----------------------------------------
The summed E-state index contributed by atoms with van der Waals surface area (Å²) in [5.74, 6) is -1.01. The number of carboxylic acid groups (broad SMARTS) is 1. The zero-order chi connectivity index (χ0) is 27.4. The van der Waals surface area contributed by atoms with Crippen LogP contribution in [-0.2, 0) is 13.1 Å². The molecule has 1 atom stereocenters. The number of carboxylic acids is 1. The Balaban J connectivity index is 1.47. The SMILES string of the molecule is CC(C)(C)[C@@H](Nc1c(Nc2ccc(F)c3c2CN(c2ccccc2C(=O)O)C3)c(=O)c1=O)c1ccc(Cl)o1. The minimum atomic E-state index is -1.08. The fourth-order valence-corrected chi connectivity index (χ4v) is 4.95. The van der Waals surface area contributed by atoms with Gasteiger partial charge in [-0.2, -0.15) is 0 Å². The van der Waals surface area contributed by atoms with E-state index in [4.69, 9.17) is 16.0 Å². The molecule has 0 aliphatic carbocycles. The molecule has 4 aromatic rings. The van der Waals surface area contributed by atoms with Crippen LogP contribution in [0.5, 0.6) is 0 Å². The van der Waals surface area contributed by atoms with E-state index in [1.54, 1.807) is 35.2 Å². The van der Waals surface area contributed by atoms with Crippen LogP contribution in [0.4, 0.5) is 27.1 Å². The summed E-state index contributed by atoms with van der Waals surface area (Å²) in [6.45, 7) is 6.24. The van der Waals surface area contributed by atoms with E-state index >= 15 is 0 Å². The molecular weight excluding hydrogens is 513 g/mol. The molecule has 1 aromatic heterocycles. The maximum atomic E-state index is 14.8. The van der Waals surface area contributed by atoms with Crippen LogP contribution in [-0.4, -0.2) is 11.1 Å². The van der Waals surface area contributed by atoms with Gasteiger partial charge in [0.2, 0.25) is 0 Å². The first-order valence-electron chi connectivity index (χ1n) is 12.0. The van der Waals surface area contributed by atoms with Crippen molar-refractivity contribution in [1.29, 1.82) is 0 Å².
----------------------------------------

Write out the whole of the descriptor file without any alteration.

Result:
The summed E-state index contributed by atoms with van der Waals surface area (Å²) in [5.74, 6) is -1.01. The number of carboxylic acid groups (broad SMARTS) is 1. The zero-order chi connectivity index (χ0) is 27.4. The van der Waals surface area contributed by atoms with Crippen LogP contribution in [-0.2, 0) is 13.1 Å². The molecule has 1 atom stereocenters. The number of carboxylic acids is 1. The Balaban J connectivity index is 1.47. The SMILES string of the molecule is CC(C)(C)[C@@H](Nc1c(Nc2ccc(F)c3c2CN(c2ccccc2C(=O)O)C3)c(=O)c1=O)c1ccc(Cl)o1. The minimum atomic E-state index is -1.08. The fourth-order valence-corrected chi connectivity index (χ4v) is 4.95. The van der Waals surface area contributed by atoms with Gasteiger partial charge in [-0.2, -0.15) is 0 Å². The van der Waals surface area contributed by atoms with E-state index in [4.69, 9.17) is 16.0 Å². The molecule has 0 aliphatic carbocycles. The molecule has 4 aromatic rings. The van der Waals surface area contributed by atoms with Crippen LogP contribution in [0.5, 0.6) is 0 Å². The van der Waals surface area contributed by atoms with E-state index in [1.54, 1.807) is 35.2 Å². The van der Waals surface area contributed by atoms with Crippen LogP contribution in [0.4, 0.5) is 27.1 Å². The summed E-state index contributed by atoms with van der Waals surface area (Å²) in [6.45, 7) is 6.24. The van der Waals surface area contributed by atoms with E-state index >= 15 is 0 Å². The molecular weight excluding hydrogens is 513 g/mol. The molecule has 1 aromatic heterocycles. The maximum atomic E-state index is 14.8. The van der Waals surface area contributed by atoms with Crippen LogP contribution in [-0.4, -0.2) is 11.1 Å². The van der Waals surface area contributed by atoms with Gasteiger partial charge in [0.2, 0.25) is 0 Å². The first-order valence-electron chi connectivity index (χ1n) is 12.0. The van der Waals surface area contributed by atoms with Crippen molar-refractivity contribution in [1.29, 1.82) is 0 Å².